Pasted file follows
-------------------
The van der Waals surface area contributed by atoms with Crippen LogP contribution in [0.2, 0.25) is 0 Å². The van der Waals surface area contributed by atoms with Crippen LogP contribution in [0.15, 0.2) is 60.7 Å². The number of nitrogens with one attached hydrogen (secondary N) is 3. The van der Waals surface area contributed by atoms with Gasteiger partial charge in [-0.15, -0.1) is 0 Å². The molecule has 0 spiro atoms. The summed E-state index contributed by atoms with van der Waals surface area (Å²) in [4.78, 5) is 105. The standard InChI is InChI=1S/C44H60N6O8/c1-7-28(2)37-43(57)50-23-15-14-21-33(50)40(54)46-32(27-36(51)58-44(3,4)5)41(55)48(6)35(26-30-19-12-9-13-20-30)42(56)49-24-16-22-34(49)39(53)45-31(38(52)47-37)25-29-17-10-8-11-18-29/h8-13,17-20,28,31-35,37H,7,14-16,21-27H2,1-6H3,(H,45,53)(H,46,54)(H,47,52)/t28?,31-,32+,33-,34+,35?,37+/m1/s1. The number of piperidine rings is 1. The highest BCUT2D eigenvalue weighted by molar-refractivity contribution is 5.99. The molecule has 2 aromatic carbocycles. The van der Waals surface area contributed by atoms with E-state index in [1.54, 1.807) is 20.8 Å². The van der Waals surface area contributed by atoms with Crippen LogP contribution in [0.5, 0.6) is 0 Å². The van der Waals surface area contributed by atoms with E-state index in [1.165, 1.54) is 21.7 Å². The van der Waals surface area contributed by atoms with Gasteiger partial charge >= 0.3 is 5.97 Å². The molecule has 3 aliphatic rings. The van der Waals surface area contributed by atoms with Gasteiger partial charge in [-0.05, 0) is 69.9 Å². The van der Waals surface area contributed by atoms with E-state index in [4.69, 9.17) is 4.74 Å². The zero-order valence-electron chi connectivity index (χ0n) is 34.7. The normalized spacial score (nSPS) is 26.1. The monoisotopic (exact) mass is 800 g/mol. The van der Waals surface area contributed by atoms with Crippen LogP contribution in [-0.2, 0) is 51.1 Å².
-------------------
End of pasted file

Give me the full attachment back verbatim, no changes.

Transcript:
The van der Waals surface area contributed by atoms with Crippen LogP contribution in [0.2, 0.25) is 0 Å². The van der Waals surface area contributed by atoms with Crippen LogP contribution in [0.15, 0.2) is 60.7 Å². The number of nitrogens with one attached hydrogen (secondary N) is 3. The van der Waals surface area contributed by atoms with Gasteiger partial charge in [-0.15, -0.1) is 0 Å². The molecule has 0 spiro atoms. The summed E-state index contributed by atoms with van der Waals surface area (Å²) in [4.78, 5) is 105. The standard InChI is InChI=1S/C44H60N6O8/c1-7-28(2)37-43(57)50-23-15-14-21-33(50)40(54)46-32(27-36(51)58-44(3,4)5)41(55)48(6)35(26-30-19-12-9-13-20-30)42(56)49-24-16-22-34(49)39(53)45-31(38(52)47-37)25-29-17-10-8-11-18-29/h8-13,17-20,28,31-35,37H,7,14-16,21-27H2,1-6H3,(H,45,53)(H,46,54)(H,47,52)/t28?,31-,32+,33-,34+,35?,37+/m1/s1. The number of piperidine rings is 1. The highest BCUT2D eigenvalue weighted by molar-refractivity contribution is 5.99. The molecule has 2 aromatic carbocycles. The van der Waals surface area contributed by atoms with E-state index in [1.54, 1.807) is 20.8 Å². The van der Waals surface area contributed by atoms with Crippen LogP contribution in [0.5, 0.6) is 0 Å². The van der Waals surface area contributed by atoms with E-state index in [1.165, 1.54) is 21.7 Å². The van der Waals surface area contributed by atoms with Gasteiger partial charge >= 0.3 is 5.97 Å². The molecule has 3 aliphatic rings. The van der Waals surface area contributed by atoms with Gasteiger partial charge in [-0.05, 0) is 69.9 Å². The van der Waals surface area contributed by atoms with E-state index in [4.69, 9.17) is 4.74 Å². The zero-order valence-electron chi connectivity index (χ0n) is 34.7. The normalized spacial score (nSPS) is 26.1. The monoisotopic (exact) mass is 800 g/mol. The van der Waals surface area contributed by atoms with Crippen LogP contribution in [-0.2, 0) is 51.1 Å².